|Posted by Jay Longley on June 2, 2016 at 11:10 PM|
I just posted this on our Bloody Bill Anderson Mystery group's message board. Probably the greatest unsolved mystery of the town of Brownwood, Texas is the question "who was Brownwood's Henry Ford?" Many old-timers thought he was the outlaw Jesse Woodson James because Jesse and Frank James's mother Zerelda Samuel was seen at Ford's funeral in Brownwood in 1910 and Frank James spoke to the crowd at the funeral, warning them that if they "put a marker on Henry Ford's grave, I will return and blow it to Kingdom Come".
Several years ago, when I was searching for answers to the many mysteries surrounding Brownwood's Henry Ford, I briefly looked into the possibility that his outlaw & KGC connections were because he was somehow related to John Thomson Ford who was the owner of Ford's Theater where President Lincoln was assassinated in April, 1865. As a result of our rekindled interest in these mysteries, I decided to take another look into the biographical information of John T. Ford last night and I found several interesting things in his Wikipedia biography.
The first thing that caught my eye was the fact that he spent much of his younger years in Richmond, Virginia working first for his uncle as a clerk in his tobacco factory and then as a bookseller. Oddly enough, our Henry Ford's death certificate states that Henry was born in Richmond, Virginia. Could it be that our Henry Ford was the son (although he is not listed as being one of them in the article) of John T. or maybe a nephew who was the son of one of John T. Ford's brothers who lived in Richmond?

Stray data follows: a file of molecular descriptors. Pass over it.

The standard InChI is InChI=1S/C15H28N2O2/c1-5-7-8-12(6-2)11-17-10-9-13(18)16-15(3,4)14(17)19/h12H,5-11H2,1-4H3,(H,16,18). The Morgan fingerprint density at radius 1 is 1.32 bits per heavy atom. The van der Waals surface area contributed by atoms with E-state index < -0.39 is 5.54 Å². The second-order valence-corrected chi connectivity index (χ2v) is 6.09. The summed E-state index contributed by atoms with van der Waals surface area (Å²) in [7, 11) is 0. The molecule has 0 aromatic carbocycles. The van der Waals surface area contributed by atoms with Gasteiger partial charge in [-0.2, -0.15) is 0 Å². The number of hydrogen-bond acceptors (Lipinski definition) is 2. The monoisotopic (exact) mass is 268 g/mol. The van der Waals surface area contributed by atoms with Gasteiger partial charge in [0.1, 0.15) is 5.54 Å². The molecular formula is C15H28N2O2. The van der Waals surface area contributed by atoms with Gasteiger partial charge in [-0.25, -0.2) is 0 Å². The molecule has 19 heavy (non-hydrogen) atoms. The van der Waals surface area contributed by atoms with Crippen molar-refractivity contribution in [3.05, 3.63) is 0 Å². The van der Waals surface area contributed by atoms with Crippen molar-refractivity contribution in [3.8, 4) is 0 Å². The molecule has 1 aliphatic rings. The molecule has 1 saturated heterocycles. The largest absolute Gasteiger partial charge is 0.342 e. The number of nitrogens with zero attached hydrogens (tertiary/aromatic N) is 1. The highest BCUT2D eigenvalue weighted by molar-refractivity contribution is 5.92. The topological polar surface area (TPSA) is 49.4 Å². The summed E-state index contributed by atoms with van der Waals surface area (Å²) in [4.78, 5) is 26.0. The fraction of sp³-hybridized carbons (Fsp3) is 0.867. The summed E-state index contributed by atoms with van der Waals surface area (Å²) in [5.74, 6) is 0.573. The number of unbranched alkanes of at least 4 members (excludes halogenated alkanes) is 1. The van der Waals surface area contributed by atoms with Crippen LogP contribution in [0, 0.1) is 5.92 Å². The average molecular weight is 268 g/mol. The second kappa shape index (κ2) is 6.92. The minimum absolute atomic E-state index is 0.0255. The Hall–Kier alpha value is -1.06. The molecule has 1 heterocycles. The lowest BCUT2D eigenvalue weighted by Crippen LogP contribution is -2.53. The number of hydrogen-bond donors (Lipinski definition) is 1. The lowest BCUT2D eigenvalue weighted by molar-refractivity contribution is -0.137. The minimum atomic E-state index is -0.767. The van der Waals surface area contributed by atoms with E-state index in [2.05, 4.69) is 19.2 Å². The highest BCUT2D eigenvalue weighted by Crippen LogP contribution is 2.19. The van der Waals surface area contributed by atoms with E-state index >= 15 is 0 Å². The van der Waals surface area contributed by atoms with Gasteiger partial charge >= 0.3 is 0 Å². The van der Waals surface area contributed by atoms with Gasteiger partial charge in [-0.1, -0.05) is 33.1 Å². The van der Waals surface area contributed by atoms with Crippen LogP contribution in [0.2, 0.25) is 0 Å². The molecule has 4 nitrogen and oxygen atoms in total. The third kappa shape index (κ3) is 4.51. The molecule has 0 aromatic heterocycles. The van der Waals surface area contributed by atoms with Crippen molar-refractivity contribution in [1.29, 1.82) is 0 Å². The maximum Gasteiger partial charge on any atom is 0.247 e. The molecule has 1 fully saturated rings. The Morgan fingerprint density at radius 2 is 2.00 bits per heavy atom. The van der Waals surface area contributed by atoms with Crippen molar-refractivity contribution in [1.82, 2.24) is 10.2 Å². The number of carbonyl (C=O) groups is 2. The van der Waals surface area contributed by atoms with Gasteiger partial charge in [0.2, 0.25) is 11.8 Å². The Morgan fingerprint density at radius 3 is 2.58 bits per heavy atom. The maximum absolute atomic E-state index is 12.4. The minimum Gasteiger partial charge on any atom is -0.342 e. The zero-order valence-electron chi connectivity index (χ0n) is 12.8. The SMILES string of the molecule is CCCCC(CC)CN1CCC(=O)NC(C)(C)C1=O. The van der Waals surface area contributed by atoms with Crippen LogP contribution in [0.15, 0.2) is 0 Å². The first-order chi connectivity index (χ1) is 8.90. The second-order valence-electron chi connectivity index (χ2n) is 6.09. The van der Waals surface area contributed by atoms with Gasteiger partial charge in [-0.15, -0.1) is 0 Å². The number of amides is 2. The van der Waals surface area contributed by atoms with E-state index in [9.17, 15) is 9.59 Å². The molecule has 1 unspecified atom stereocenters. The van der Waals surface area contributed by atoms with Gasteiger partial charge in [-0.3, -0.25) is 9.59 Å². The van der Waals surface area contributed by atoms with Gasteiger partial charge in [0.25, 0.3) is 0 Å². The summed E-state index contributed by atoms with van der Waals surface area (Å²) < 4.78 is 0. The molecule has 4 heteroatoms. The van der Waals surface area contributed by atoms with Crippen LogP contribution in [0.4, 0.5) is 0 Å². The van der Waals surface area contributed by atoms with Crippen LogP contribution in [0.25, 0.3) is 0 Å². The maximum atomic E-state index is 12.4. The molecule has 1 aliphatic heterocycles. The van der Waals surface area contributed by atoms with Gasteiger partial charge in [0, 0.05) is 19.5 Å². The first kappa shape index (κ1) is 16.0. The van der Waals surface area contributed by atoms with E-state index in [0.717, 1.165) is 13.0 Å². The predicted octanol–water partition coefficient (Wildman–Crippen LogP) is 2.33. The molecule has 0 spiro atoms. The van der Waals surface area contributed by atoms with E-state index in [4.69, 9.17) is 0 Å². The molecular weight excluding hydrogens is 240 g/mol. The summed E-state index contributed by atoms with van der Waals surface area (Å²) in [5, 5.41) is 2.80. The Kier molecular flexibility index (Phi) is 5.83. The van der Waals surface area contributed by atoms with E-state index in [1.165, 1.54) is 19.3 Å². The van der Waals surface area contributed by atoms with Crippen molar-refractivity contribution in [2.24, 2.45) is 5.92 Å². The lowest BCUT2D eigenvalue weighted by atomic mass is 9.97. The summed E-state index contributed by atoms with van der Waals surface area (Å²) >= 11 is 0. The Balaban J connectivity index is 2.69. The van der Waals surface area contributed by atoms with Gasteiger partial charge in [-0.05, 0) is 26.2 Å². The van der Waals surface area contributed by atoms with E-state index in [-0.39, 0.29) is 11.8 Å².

Then I read farther into the bio and learned that John T. was "a good friend of Lincoln's assassin John Wilkes Booth" (who I believe spent the year of 1871 in Brownwood) and that John T. and his two brothers were arrested for suspicion in the assassination and thrown into prison for over a month.
The third part that struck me was that John T. Ford's funeral was officiated by two Presbyterian clergymen of Baltimore. If you read my recent messages, you know that both Henry Ford and Jesse Woodson James were Presbyterians.
I think that we could very well be getting close to discovering exactly who Brownwood's Henry Ford really was so I encourage all members to get involved in this research and add your findings, opinions, and thoughts to our conversation.